Entertainer and founder of Theatre Guild in Glasgow

Born: June 13, 1928;

Died: July 19, 2019

Billy Love – former employee at the famous Singer factory in Clydebank who has died aged 91 – was a consummate singer and dancer and lover of musicals. With little or no formal training he entertained neighbours with hits from popular musicals and went on to be a founder member of the Theatre Guild - Amateur Musicals (now called Theatre Guild Glasgow) in 1960.

While Billy was a boy the Love family, like many Scots during the twenties and thirties, emigrated to Canada. That was in 1928 but just a few years later the family were back in their beloved home town, just in time however to have to endure the bombings of the German air raids. For a spell Billy was evacuated to Kirkintilloch – a move that for young Billy turned out to be a bonus as he was able to develop his singing talent in the well established Kirkintilloch choir.

The day job was initially as an office boy at the Singer factory which then employed 10,000 workers. A naturally creative and artistic person he gravitated towards departmental store window dressing initially at Bow's – a High Street department store in Glasgow. He progressed to become display manager with the Co-operative's department store – a post he held until his retirement at the age of 65.

A neat slim man just 5 ft 8 ins tall he was light on his feet. Fond of Highland dancing he could also skip and swerve along to any of the popular songs of the time, often from the musicals of Rodgers and Hammerstein and of Irving Berlin.

He became a founder member of the Theatre Guild-Amateur Musicals in Glasgow in 1960 and was soon the Guild's producer and choreographer, positions he held for three decades. His first production was South Pacific and how he loved bringing its now iconic songs and dances to the stage of Glasgow's Pavilion Theatre.

The Guild brought top notch amateur productions to the stage but towards the end of the 80s it hit financial problems losing money on each of its productions, not helped by a hike in the costs of hiring the King's Theatre then owned by Glasgow Council. In 1993 a new committee was formed to find a way forward. Billy was, of course, on that committee. It agreed to a move to a smaller venue and to stabilising finances through the creation of a limited company.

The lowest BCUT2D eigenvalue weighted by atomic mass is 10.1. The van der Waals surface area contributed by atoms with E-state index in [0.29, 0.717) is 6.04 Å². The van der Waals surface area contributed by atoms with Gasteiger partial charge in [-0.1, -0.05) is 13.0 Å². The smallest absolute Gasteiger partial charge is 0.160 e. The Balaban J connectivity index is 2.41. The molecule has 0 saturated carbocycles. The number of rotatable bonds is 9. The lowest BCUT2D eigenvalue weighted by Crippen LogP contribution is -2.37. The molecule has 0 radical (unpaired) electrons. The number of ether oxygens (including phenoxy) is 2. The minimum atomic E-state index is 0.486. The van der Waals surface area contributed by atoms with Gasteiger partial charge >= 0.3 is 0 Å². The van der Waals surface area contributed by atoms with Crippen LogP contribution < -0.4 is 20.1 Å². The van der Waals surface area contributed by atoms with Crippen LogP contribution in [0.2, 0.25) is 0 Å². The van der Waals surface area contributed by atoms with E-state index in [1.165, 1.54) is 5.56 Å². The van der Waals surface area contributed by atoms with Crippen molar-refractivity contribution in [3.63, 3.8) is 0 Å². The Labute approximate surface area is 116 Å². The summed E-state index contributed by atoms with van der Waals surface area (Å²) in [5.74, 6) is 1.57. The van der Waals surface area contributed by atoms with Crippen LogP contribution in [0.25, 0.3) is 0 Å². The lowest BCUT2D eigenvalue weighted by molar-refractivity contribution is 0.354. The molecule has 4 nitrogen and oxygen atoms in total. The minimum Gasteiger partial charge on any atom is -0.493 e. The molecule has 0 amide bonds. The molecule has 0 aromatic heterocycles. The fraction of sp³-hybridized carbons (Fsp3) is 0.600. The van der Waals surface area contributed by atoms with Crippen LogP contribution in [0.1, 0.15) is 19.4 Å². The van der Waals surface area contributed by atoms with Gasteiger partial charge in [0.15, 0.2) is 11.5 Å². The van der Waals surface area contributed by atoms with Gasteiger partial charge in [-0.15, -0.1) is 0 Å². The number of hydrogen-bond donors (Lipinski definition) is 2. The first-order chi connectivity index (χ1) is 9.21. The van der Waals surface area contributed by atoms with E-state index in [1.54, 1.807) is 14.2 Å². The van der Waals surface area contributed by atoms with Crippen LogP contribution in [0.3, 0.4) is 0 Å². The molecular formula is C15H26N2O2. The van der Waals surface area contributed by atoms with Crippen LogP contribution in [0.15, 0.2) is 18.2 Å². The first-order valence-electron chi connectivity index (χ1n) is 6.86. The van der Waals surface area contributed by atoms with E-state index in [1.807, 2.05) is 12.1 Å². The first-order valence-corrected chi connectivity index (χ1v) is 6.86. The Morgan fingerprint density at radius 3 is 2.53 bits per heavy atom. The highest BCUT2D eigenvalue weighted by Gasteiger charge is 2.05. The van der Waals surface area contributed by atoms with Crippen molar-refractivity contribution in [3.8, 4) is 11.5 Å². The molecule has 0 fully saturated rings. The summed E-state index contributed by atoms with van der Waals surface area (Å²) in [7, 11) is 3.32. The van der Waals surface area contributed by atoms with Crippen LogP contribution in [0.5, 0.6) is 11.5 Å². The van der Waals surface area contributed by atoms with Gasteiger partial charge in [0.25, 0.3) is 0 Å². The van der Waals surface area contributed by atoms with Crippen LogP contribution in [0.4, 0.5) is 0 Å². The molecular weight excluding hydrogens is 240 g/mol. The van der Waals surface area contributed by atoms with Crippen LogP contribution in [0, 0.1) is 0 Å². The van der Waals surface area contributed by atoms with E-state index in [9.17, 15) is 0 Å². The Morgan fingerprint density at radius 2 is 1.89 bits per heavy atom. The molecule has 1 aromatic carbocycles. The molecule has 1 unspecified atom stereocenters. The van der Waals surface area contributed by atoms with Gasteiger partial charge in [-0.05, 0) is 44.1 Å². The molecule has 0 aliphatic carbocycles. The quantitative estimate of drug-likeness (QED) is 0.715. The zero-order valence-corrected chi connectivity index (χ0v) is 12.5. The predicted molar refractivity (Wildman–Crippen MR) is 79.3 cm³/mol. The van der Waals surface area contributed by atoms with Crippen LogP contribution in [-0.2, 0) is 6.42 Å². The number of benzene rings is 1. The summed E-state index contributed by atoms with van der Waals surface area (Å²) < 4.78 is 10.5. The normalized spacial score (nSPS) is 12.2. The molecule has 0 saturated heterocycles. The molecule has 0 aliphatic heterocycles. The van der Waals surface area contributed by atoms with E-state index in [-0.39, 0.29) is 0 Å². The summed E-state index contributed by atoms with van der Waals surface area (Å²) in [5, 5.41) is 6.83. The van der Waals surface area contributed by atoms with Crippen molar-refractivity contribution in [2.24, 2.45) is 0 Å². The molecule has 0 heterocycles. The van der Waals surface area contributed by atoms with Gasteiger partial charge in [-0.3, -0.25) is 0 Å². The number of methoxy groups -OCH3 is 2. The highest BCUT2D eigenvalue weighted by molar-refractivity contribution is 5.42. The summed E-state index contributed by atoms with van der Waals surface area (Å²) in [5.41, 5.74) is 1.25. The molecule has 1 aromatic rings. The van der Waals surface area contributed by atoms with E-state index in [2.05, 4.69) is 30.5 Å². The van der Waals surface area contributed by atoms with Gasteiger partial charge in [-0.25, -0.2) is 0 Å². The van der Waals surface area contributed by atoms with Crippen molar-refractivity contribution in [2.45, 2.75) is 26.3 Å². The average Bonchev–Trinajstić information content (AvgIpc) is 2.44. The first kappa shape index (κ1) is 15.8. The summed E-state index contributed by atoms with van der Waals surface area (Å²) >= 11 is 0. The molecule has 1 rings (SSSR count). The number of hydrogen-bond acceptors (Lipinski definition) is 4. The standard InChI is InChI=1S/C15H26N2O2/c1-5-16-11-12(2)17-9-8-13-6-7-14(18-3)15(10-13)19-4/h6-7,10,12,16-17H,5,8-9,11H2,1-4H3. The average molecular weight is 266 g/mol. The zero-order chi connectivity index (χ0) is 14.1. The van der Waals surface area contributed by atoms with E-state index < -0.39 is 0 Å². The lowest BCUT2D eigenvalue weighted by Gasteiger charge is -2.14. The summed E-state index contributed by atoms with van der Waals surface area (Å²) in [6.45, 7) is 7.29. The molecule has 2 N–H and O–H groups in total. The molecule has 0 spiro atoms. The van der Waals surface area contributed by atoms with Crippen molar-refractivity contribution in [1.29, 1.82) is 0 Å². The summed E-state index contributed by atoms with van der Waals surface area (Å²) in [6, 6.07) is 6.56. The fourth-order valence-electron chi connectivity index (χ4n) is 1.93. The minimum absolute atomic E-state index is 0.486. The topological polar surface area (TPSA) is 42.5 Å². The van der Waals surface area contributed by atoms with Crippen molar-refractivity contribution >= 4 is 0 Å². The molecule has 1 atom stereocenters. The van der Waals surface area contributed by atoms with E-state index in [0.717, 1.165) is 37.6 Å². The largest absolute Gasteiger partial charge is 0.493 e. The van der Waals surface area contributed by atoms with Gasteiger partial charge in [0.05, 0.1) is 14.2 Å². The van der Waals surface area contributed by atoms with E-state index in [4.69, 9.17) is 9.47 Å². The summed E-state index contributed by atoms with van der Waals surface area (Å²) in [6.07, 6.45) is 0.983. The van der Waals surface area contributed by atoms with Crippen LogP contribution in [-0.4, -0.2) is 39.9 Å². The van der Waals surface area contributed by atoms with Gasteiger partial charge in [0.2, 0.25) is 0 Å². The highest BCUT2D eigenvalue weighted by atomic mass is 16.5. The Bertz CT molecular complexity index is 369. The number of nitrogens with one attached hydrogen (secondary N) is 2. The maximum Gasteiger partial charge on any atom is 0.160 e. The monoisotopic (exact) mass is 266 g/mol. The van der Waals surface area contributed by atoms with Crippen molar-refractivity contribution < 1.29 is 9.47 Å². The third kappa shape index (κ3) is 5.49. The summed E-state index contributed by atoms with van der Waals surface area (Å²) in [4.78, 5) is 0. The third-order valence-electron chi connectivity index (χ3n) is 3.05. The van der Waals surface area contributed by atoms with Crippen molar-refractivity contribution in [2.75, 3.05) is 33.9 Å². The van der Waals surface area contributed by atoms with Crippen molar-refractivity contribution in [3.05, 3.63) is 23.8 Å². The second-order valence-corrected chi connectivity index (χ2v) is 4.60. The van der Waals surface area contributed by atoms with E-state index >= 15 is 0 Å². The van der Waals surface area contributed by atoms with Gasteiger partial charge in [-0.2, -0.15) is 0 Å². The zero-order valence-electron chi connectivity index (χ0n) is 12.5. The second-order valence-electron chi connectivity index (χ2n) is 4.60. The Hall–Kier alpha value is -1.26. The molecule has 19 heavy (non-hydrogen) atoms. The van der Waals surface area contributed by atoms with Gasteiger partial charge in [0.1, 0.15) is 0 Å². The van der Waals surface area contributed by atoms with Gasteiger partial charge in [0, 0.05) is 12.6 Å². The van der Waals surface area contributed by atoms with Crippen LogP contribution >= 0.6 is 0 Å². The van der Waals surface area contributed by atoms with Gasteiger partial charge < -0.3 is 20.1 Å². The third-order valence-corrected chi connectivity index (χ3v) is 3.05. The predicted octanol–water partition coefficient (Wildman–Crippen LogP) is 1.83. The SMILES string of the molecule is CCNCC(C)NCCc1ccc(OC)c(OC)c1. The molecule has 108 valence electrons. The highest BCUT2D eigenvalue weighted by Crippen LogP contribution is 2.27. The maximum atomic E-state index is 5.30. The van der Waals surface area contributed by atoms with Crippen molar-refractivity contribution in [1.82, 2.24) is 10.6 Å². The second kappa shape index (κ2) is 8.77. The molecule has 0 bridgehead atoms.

But still the Guild lost money on its next production and went into the red for the first time in its 34 year history. Billy found the solution. He conceived 'Singing Our Songs" persuading past principals of Theatre Guild shows to perform in three shows that raised nearly £3000 - money which put the Guild back on its feet. In 2006 it changed its name to Theatre Guild Glasgow removing any notions that amateur meant second rate.

In his spare time Billy was a regular theatre goer. He kept up with the best of musical productions by attending shows in London and in New York. He taught at the National Operatic and Dramatic Association's Summer School, sharing his expertise in production, direction and choreography.

Guys and Dolls was Billy's last show with the Guild as director and choreographer in 1996 when he was aged 68. In 2000, Billy presented the Guild with a commemorative silver plate known as the Billy Love Award now presented on an annual basis to a member who has excelled in their services to the Guild.

In his his later years Billy was able to spend time developing his other talent - that of Art, becoming a stalwart of Faifley Art Group in Clydebank.

He was diagnosed with dementia in 2013 and moved into Erskine Park Nursing Home in February 2015.

Billy never married but he was never short of friends made through his musical activities. He was survived by his sister Isobel and his niece Elaine.